||Pop(n) = 1 × 3n
||Pop(n) = 1 × 2n
||Pop(n) = 40 + 2n
||Pop(n) = 5 + 20n
||Pop(n) = 5 × 1.5n
14. Ask students, "Why do you think the equations for the purple populations vary?" Students should respond that the population is less predictable because the number of Skeeters added is based on the number that land with a mark showing, and that number may be different for each group after each shake.
15. Ask students, "What percent of the Skeeters [in the purple population] would you expect to show a mark after each shake?" Students should respond that about 50 percent of them will show a mark each time.
16. Ask students, "How is that 50 percent represented in the equation? What is the value that your groups got for the number that is raised to a power in the equation for purple?" Students should respond that the value is around 1.5, which is the decimal number used to represent a 50-percent increase.
17. With the class, convert the green population equation to a function in x and y. (It may be helpful to refer to the scatterplot, which plotted the number of shakes along the x-intercept and Skeeter population along the y-axis. The class should come up with the following equation:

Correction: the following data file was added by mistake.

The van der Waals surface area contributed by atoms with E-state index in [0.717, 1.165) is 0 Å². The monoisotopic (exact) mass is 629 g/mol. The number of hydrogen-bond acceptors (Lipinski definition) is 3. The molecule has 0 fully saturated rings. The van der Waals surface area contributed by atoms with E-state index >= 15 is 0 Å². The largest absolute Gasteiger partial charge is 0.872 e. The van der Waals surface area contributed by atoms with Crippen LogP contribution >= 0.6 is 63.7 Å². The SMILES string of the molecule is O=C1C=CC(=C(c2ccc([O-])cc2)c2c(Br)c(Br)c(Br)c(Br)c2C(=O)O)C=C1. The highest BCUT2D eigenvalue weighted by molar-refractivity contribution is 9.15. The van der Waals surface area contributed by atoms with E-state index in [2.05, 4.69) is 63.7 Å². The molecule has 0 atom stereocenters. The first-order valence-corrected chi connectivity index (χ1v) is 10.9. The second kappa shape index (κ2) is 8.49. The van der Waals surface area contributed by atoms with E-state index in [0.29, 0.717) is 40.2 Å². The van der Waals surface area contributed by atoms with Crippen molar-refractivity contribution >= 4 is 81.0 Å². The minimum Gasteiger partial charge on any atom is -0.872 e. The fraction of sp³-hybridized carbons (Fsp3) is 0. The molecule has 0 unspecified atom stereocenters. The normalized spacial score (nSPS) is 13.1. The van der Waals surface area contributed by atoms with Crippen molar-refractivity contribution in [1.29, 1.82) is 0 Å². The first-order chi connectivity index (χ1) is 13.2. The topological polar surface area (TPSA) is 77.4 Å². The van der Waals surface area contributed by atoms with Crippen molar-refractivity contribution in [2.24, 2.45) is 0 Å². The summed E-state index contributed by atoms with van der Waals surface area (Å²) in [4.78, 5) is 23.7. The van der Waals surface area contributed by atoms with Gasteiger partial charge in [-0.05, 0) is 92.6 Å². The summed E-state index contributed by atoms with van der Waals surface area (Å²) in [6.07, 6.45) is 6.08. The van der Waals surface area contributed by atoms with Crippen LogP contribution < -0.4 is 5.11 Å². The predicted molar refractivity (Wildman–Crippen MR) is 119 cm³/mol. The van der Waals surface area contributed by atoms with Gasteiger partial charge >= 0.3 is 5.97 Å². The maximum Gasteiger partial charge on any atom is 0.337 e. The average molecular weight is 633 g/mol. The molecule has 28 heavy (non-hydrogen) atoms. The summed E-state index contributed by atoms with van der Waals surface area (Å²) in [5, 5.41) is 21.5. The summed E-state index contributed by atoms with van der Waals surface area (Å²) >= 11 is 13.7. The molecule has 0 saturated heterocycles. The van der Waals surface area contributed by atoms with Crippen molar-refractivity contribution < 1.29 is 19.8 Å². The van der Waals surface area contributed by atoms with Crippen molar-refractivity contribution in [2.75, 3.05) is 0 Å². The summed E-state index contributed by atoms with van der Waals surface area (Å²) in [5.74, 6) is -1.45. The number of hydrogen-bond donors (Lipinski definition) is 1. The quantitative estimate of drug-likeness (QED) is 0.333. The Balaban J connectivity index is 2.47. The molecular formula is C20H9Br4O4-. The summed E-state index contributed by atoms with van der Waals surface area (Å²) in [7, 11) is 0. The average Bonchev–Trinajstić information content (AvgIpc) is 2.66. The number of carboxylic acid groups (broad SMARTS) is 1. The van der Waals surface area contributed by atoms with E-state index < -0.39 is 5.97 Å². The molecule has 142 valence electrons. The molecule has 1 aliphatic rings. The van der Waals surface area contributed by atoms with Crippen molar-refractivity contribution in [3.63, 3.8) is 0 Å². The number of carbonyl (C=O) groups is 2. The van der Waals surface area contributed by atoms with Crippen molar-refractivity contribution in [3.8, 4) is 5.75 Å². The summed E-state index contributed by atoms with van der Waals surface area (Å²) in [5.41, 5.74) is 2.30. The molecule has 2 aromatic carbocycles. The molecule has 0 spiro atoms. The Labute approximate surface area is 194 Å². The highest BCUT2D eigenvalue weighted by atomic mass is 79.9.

18. Give the groups one minute to come up with equations in x and y for the other four colors. They should report the following:
Yellow: y = 1 × 2x
19. Ask students, "What did the shape of the graph for each of these populations look like?" Students should notice that the graphs for orange and red were lines (i.e., linear functions), while the graphs for green, yellow, and purple were curves (i.e., exponential functions).
Orange: y = 40 + 2x
Red: y = 5 + 20x
Purple: y = 5 × 1.5x
20. Conclude by telling students: "The purpose of the lesson was to use patterns to form mathematical models. In each equation, the first number represents the initial population. The operation [multiplication or addition] explains how the population grows. And the number attached to x - either the coefficient or the base - explains how quickly the population grows. For these five equations, we have lines and curves. The curves result from multiplication, and the lines result from addition."
Refer to the videos (or overhead presentation) shown at the beginning of the lesson. Show each video three times to make sure that students are able to identify the pattern. Then, ask students to generate an equation that models the population growth shown in each video. Have them come up with these equations individually, not as a group.